20 December 2010

Creatures

As I write this, it is currently -6 degrees centigrade. The earth is frozen as solid as the twelve pound Christmas turkey I bought from "Iceland" at lunchtime. Afterwards, I drove up the hill out of Woodseats to Graves Park, donned my trusty boots and went for a wander. This is what I saw:-
A Kerry Hill Sheep at the door of her designer dwelling

On Frozen Pond - desperate ducks

A Middle White pig called Robert outside his comfy hut

Highland cattle clustering together

The domestic animals are being properly cared for. I saw two farm workers using a butane blowtorch to melt away thick surface ice in the cattle's water trough. The pigs and the sheep had fresh straw and friends to cuddle up with in the children's petting farm. But like all wild birds just now, the ducks are having a hell of a time of it. They can survive short cold snaps quite tenaciously but if sub-zero days turn to weeks, the cold will claim many casualties.

8 comments:

  1. i ALWAYS loved seeing how well the animals were cared for up there!though we didnt visit very often as it was across the city from us!

    ducks need freash water to clean their bills ..mind you, there is no mud around to actively get rid of!!!

    I may try the torch thing
    at the moment I am breaking the water on 20 water feeders

    EVERY 2 HOURS!

    KEEP WARM PUD

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  2. To me, that is one of the worst things about long cold spells....how the animals survive. Sometimes, in Colorado, it is so cold for such a long period of time that volunteers will get in helicopters and try to drop berries and grains to even the wild animals such as the bear and elk and moose. Quite an undertaking.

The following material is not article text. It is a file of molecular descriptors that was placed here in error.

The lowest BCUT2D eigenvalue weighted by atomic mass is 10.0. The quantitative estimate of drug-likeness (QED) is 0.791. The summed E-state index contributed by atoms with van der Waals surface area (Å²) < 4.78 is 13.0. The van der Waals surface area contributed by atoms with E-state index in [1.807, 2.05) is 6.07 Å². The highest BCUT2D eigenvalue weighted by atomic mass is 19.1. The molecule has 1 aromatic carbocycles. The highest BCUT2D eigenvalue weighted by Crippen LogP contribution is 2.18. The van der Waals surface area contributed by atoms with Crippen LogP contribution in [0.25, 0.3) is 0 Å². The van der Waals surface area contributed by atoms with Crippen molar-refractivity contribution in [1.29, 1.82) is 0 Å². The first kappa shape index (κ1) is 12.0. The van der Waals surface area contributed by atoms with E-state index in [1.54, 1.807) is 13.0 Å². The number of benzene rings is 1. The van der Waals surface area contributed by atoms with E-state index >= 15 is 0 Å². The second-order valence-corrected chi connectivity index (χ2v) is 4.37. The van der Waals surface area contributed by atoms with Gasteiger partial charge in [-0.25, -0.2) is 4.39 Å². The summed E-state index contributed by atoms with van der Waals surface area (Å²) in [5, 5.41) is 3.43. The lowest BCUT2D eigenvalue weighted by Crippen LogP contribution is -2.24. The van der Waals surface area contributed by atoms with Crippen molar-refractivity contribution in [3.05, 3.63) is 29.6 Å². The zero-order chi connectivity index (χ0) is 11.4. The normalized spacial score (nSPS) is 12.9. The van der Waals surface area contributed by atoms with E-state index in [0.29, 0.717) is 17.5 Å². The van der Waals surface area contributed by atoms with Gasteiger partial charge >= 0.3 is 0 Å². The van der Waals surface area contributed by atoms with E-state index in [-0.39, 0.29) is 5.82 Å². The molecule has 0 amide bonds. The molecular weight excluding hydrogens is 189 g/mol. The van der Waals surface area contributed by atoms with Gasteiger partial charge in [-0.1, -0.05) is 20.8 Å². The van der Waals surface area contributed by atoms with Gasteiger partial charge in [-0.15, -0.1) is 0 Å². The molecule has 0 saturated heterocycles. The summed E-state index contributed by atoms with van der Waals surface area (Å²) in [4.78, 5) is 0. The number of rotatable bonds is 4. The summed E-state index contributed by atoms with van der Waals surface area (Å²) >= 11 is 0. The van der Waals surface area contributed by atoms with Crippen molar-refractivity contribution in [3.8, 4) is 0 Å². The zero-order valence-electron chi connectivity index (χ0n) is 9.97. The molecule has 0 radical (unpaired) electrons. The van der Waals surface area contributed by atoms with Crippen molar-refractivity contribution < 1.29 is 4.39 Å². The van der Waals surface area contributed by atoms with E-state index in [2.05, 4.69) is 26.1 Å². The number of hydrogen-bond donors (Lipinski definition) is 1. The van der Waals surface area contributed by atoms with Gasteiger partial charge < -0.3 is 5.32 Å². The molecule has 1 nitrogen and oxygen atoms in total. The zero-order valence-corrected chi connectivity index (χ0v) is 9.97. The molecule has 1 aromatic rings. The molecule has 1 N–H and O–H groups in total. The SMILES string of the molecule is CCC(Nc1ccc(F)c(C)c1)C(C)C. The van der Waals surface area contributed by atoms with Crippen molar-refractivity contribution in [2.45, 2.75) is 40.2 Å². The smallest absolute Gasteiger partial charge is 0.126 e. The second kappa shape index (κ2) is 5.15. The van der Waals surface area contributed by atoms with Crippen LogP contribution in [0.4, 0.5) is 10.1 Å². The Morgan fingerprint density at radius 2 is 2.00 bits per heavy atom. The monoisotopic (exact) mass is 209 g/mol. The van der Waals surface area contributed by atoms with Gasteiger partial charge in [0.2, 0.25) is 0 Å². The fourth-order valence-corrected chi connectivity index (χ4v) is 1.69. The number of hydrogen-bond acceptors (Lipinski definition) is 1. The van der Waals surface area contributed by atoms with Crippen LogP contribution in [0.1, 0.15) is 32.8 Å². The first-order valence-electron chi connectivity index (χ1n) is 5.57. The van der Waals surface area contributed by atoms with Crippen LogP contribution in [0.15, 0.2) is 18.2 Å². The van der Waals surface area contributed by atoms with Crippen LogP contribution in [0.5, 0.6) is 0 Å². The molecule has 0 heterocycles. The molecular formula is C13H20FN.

And, of course, if the power goes off and the ranchers can't pump fresh water for the stock....that could be a real catastrophe! The vets will volunteer to trudge to the ranches and keep the cattle and horses moving. If they stay in one spot behind a boulder or shed trying to keep out of the wind and blowing snow, they might die of pneumonia. Gotta' keep 'em inside or moving outside.

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  3. Weather again YP! We all do what we can and the rest we just have to leave. It's like the great toll drought and bushfires take down here but it's hard to watch isn't it?
    Your farmers have a hard life in Winter don't they?
    Cheers
    Helen

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  4. JOHN With all this snow and ice around, I bet many people imagine that drinking just isn't an issue for wild and domestic animals. Every day I pour hot water in our bird bath but it re-freezes very soon afterwards. I especially pity the poor dear starlings.
    MOUNTAIN LADY We're moaning about the cold weather here in the UK but I'm sure Colorado knows a lot more about the cold and its effects than we do. However, no way am I hiring a helicopter to drop berries and grain!
    HELEN of OZ I feel so sorry for you over in Queensland - you may have to don a raincoat over Christmas and the barbie might not ignite outdoors. Tough life babe!

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  5. pud
    I know you love starlings so very much
    I will have a dozen ofmy local ones stuffed and sent around!

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  6. Put the heaters on, we'll be landing in South Yorkshire soon ... if you're at the Peter Pan panto in Sheffield, say hello. I'll be the one in green tights.

    Bon Nadal (i.e. Merry Christmas)

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  7. I know you probably don't celebrate it, but here's wishing you a wonderful Christmas season there in coldest England. Health, happiness, safety, and all that. Maybe even a little prosperity. A package of warmer weather is in the mail.

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  8. passez un bon fétes de fin d'année.

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